I have to admit those were my thoughts when I saw this class offering, but that is probably an ego thing (yes, even women engineers have one occasionally LOL) and who knows what I might learn. I thought about having my teenage son sit in as a good introduction to electronics. I think you are right, there is always something we can learn and it never hurts to get a refresher on the basics.
About half of our readers are mechanical engineers, many of whom haven't used EE basics since their first class in circuit theory in college. Much as we hate to admit it, that theory doesn't always stick with us over 10, 20 or 30 years.
A course like this is definitely needed for Mechanical Engineers. I've taught a Circuits and Electronics course to a group of undergraduate Mechanical Engineering student's and man the look on their faces were pricely. Can you say Ohm's Law!! I've worked with Mechanical Engineers and electronics and mechanics in the same project context, to some of them, just don't mix very well.
Looks like a good study – and I'd have no "pride" issues in signing up. My gift, since toddler-hood was purely mechanical, and played out in Legos and Lincoln-Logs. On the contrary, all the electronics experience I've gained has come as a force-feed by placing myself in the mix of EE teams and in the heat of scheduled development programs. Studies such as this one would have been very valuable had I taken it 25 years ago.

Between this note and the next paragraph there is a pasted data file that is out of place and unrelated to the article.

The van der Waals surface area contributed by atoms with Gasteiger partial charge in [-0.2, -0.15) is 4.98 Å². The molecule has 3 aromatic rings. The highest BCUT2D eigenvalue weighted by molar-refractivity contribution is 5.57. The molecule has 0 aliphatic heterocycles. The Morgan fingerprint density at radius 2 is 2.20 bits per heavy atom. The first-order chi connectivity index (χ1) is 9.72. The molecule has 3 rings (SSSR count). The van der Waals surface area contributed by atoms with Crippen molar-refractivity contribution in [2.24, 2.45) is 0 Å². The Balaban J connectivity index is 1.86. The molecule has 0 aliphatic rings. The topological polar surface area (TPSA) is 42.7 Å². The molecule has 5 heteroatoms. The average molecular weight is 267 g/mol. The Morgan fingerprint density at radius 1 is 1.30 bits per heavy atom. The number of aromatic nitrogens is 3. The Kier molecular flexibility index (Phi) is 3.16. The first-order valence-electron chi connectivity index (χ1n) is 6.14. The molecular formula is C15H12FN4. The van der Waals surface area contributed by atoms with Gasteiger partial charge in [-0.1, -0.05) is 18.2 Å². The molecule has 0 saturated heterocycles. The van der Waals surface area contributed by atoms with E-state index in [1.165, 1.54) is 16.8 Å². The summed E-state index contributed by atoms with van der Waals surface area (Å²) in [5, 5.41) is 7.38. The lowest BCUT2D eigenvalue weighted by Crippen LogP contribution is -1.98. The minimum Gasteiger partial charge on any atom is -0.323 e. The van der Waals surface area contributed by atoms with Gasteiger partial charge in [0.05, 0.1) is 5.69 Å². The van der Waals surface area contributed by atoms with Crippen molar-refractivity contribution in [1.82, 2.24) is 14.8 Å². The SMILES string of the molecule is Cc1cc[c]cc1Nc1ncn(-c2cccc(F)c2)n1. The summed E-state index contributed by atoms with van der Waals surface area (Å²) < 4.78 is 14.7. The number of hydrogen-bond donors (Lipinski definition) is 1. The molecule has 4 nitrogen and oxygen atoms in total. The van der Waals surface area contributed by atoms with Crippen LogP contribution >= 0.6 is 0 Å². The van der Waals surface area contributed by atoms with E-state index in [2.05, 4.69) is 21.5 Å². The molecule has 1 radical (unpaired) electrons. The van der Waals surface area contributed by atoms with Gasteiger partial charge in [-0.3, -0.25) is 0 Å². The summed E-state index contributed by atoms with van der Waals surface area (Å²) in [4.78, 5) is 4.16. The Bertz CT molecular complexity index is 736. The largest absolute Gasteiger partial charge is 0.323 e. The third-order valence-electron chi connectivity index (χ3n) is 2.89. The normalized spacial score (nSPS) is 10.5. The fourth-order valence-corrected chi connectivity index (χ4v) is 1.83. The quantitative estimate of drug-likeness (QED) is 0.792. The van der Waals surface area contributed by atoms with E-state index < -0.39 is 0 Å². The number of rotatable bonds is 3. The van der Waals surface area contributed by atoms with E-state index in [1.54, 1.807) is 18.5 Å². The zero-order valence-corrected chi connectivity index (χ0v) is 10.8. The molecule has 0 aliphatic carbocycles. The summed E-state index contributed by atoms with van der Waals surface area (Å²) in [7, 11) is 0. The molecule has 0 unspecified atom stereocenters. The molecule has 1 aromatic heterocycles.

You raise a good point, JimT. mechanical engineers should have no pride issues in taking a class like this, just as EEs should have no pride issues taking classes in vibrations or mechanics of materials. All of these engineering core courses are easily forgotten after 20 or so years.
Just wondering - Do you offer any credit for these classes (CEU / PDH / PDU)? Since these are "live" classes, it would be a good addition for those of us now required to have certified live continuing education for ongoing registration. I have no idea what it takes to actually offer something like that, though.
Are they robots or androids? We're not exactly sure. Each talking, gesturing Geminoid looks exactly like a real individual, starting with their creator, professor Hiroshi Ishiguro of Osaka University in Japan.
For industrial control applications, or even a simple assembly line, that machine can go almost 24/7 without a break. But what happens when the task is a little more complex? That’s where the “smart” machine would come in. The smart machine is one that has some simple (or complex in some cases) processing capability to be able to adapt to changing conditions. Such machines are suited for a host of applications, including automotive, aerospace, defense, medical, computers and electronics, telecommunications, consumer goods, and so on. This discussion will examine what’s possible with smart machines, and what tradeoffs need to be made to implement such a solution.